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armf
Post  Post subject: Big bang or shrinking matter, whith fits best?  |  Posted: Sat Oct 22, 2016 2:07 am

Joined: Fri Oct 21, 2016 11:40 pm
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The big bang theory was largely acepted to justify the redshift of the emission lines in the past, till 1990s, despite the fault to explain the singularity. In the early 90s, cosmologists suggest the universe could be expanding at an accelerated rate, due the excess of dimming observed in the distant SN1As. No one could justify such acceleration, then they infer it to a misterious "dark energy".
Since then the big bang theory becomes questionable.
The fact is that both the singularity and the dark energy break the laws of physics.
Rather than changing the reference frame to justify or prevent such unexplained events, belivers in BB chose advocate the existence of such fanciful dark hypotesis, to keep standing the bb theory.
If something appear to be moving but it is not, we must change the reference frame, ie, the observer (we) may be moving.
This implies, if the universe is not expanding, the matter (atoms) could be shrinking, giving the illusion of an expanding universe.
A very tiny rate of shrinking the atoms, coud be imperceptible in our measurement devices, but could be enough to justify the observed redshift of the deep space objects.
According with the "shrinking matter theory", the Planck constant varies (decreases) along the time at a rate of 2.4 parts per 10^(11) per year, in the present time. This rate is about five thousand times smaller than the accuracy of such constant today. This denotes the consistence of the shrinking matter theory.

The exact formula to define the "Planck constant" in any time is:

h(f) = ho((t+Kz) / Kz)^(1/2)
or
h(f) = ho (1+Z)^(1/3)

h(f): Planck constant in the past (or future)
ho : Planck constant in our local frame (at present)
ho = 6.626 070 40 (10)^(-34) Js
The accuracy of ho is 81(10)^-42 Js
Z : observed redshift
t : time in giga years (Gyr)
Kz: constant = 20.658 023 305 151 55 (for Ho = 71 km/s/mpc)
Ho: Huble constant
The unit of the Kz constant is Gyr.
To take the result in the future the time "t" or the Kz constant must be set as negative value.

The time "t" or the distance "d" can be defined by the fomula:

t = d = Kz (1+Z)^(2/3) - Kz

t: time (Gyr)
d: distance (Gly)

The size of the bodies (and atoms) can be defined by the formulae:

r(f) = r(o) (1+Z)^(2/3)
or
r(f) = r(o) (t+Kz)/Kz

r(f): size of the bodies (and atoms) in the past (or future)
r(o):size of the bodies (and atoms) at present
To take the result in the future the time "t" or the Kz constant must be set as negative value.


The Graphic 01 presents the comparative evolution of the distance (Gly) or time (Gyr), for the shrinking Model hypothesis A “Time shrM A”, the shrinking Model hypothesis B “Time shrM B”, and the standard Model “Time stdM”.

GRAPHIC 01 google "shrinkingmattertheory"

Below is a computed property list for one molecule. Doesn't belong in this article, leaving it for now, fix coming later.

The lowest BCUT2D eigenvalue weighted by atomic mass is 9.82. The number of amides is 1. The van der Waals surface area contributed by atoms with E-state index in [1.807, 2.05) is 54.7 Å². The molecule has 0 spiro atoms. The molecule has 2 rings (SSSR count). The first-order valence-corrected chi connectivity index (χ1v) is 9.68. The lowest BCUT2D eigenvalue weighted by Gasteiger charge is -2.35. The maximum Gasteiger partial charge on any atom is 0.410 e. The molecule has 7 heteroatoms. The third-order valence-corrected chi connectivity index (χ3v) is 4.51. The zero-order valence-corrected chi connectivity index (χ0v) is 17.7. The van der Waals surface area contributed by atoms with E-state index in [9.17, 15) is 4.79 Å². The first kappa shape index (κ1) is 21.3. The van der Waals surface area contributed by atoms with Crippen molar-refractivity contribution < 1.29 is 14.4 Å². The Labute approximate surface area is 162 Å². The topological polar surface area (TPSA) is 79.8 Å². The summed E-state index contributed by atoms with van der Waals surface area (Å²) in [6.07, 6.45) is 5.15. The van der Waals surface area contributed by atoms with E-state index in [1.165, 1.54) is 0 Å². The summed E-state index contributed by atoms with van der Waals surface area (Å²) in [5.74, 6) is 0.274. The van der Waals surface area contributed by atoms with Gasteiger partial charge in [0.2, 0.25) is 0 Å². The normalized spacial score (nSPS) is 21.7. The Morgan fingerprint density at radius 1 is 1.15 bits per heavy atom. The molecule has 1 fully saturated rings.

The graphic 02 presents the comparative evolution of the absolute magnitude μ.
The evolution of the expected μ to the Shrinking Matter Theory, hypothesis A is in red color.
The evolution of the expected μ to the Shrinking Matter Theory, hypothesis B is in green color.
The evolution of the expected μ to the Standard Model (expanding universe) is in black color.
The observed evolution of the absolute magnitude μ is represented by square blue points, which were extracted from Betoule et al 2014, Table F1, page 30, “http://arxiv.org/pdf/1401.4064v2.pdf “.

GRAPHIC 02 google "shrinkingmattertheory"


The dark energy has been imputed in the standard model to justify the diference between the square blue points and the black curve, which represent the observed absolute magnitudes and the predicted observed magnitude in the standard model (expanding universe), respectively.
The curve which best fit to the observational data is the hypothesis A of the Shrinking Matter Theory “shrM A abs mag”, in red. No need for dark energy.
The "shrinking matter theory" also covers the origins of the CMB, The unresolved CXRB, and the gravity.
For further information google "shrinkingmattertheory"


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marnixR
Post  Post subject: Re: Big bang or shrinking matter, whith fits best?  |  Posted: Sat Oct 22, 2016 9:01 am
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Joined: Thu Aug 04, 2011 8:35 pm
Posts: 4780
Location: Cardiff, Wales

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armf wrote:
The fact is that both the singularity and the dark energy break the laws of physics.


really ? you're using the overblown language of the media when they don't understand the topic they're reporting on

the singularity and dark energy are merely indications that our understanding of physics is incomplete - but any physicist worth the name will acknowledge that

in short, at this stage the unexplained items you mention are just that : anomalies which may or may not resolve themselves with a better understanding of the issues involved - it is far from clear that they are a fatal flaw

on top of which, your hypothesis of shrinking matter may in your view explain a few items better than the Big Bang theory, but does it do better at explaining ALL observed phenomena ? after all, that's what makes one scientific theory win out over another : it's the OVERALL explanatory power that matters, not just a few cherry-picked items

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